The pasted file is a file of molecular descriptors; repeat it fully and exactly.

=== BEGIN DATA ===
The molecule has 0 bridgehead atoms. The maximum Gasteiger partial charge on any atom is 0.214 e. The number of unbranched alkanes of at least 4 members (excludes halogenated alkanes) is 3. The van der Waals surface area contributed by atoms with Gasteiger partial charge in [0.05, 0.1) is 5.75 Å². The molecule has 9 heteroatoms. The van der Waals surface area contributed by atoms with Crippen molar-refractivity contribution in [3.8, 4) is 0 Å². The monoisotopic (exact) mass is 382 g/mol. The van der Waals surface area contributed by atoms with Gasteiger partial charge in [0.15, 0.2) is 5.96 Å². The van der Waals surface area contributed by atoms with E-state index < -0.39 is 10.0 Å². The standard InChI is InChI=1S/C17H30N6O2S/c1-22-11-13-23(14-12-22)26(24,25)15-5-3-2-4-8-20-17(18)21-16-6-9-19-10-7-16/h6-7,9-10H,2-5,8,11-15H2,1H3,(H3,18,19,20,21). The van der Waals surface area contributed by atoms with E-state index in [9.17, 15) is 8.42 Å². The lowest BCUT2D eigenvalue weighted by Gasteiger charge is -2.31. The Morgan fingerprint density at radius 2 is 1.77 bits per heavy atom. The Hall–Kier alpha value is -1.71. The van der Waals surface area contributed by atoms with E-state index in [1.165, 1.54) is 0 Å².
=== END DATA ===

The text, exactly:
The molecule has 0 bridgehead atoms. The maximum Gasteiger partial charge on any atom is 0.214 e. The number of unbranched alkanes of at least 4 members (excludes halogenated alkanes) is 3. The van der Waals surface area contributed by atoms with Gasteiger partial charge in [0.05, 0.1) is 5.75 Å². The molecule has 9 heteroatoms. The van der Waals surface area contributed by atoms with Crippen molar-refractivity contribution in [3.8, 4) is 0 Å². The monoisotopic (exact) mass is 382 g/mol. The van der Waals surface area contributed by atoms with Gasteiger partial charge in [0.15, 0.2) is 5.96 Å². The van der Waals surface area contributed by atoms with E-state index < -0.39 is 10.0 Å². The standard InChI is InChI=1S/C17H30N6O2S/c1-22-11-13-23(14-12-22)26(24,25)15-5-3-2-4-8-20-17(18)21-16-6-9-19-10-7-16/h6-7,9-10H,2-5,8,11-15H2,1H3,(H3,18,19,20,21). The van der Waals surface area contributed by atoms with E-state index in [9.17, 15) is 8.42 Å². The lowest BCUT2D eigenvalue weighted by Gasteiger charge is -2.31. The Morgan fingerprint density at radius 2 is 1.77 bits per heavy atom. The Hall–Kier alpha value is -1.71. The van der Waals surface area contributed by atoms with E-state index in [1.165, 1.54) is 0 Å².